Answer: a complicated, friction-filled partnership, at least when the egos involved are as big and the personalities as quirky as those of Warhol (Paul Bettany) and Jean-Michel Basquiat (Jeremy Pope).
Directed by Kwame Kwei-Armah and written by Anthony McCarten, “The Collaboration" is set in the mid-1980s, when Warhol and Basquiat worked together to create a series of paintings. As depicted in “The Collaboration," both artists were leery about the project at first, with Warhol skeptical of the entire enterprise and Basquiat viewing the older artist as a corporate sellout.
“He’s old hat," Basquiat tells his agent, who is also Warhol’s agent. “I’m already better than Andy. I don’t need this."
“The Collaboration” is one of those productions where the performances are stronger than the play. McCarten, who wrote the screenplay for “Bohemian Rhapsody” and the book for “A Beautiful Noise,” the Neil Diamond musical that premiered at Boston’s Emerson Colonial Theatre last year before moving to Broadway, largely skims the surface of the issues he raises.
Bettany (”A Very British Scandal,” “WandaVision”) gives Warhol a complex blend of arrogance and insecurity, while Pope’s Basquiat is every inch the young-man-in-a-hurry: thinking, talking, and moving at a speed that seems destined to end in a crash. Within a couple of years of their collaboration, both men would be dead: Warhol at 58 after gall bladder surgery, Basquiat at 27 of a drug overdose.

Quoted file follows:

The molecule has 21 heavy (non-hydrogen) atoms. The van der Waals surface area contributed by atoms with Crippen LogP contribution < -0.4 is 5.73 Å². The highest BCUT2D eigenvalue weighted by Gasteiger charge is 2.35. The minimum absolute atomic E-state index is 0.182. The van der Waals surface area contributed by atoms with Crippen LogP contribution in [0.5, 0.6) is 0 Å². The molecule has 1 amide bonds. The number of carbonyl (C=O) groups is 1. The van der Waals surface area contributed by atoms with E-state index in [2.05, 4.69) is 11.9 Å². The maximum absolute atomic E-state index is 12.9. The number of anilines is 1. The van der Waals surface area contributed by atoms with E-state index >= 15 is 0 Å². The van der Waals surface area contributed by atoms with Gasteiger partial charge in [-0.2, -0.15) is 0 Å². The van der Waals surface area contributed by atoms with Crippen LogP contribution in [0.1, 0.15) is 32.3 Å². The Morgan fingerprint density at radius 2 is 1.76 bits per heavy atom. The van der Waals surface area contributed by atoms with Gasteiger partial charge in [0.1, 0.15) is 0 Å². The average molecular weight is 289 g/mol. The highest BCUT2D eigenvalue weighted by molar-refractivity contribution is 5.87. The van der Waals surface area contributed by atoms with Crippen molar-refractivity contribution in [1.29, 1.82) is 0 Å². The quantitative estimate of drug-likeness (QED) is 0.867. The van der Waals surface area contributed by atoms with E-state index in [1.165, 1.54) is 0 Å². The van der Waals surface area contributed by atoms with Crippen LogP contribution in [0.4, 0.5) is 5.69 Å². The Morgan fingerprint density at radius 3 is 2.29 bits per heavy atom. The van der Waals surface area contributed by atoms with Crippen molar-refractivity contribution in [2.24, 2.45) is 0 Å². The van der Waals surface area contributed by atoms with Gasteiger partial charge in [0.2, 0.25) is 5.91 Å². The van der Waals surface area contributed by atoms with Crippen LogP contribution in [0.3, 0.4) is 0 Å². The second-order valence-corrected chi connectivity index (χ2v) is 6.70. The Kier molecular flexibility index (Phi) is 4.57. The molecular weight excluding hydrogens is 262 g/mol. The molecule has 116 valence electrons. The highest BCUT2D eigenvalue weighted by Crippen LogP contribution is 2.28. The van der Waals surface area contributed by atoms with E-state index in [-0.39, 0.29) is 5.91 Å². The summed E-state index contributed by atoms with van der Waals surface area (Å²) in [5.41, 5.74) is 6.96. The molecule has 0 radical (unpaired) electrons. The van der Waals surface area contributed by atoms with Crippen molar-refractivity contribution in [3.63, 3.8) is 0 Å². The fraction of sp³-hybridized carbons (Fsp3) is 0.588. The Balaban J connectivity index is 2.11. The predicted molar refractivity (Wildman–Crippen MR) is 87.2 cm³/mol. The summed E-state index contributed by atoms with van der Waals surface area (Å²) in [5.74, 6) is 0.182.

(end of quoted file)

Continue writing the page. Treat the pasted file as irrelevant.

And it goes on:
There’s a heart-piercing scene in this beguiling musical when New Jersey high-schooler Kimberly (Victoria Clark) listens, with a wistful half-smile, as her classmates enthusiastically describe their hopes, dreams, and plans for the future.
Kimberly doesn’t have a future, at least not much of one. She suffers from a progeria-like genetic disorder in which she ages physically four times faster than normal. A teenager in an embroidered jumper who has the face and body of an elderly woman, Kimberly is turning 16 — and she is all too aware of that milestone’s ramifications in terms of her life expectancy.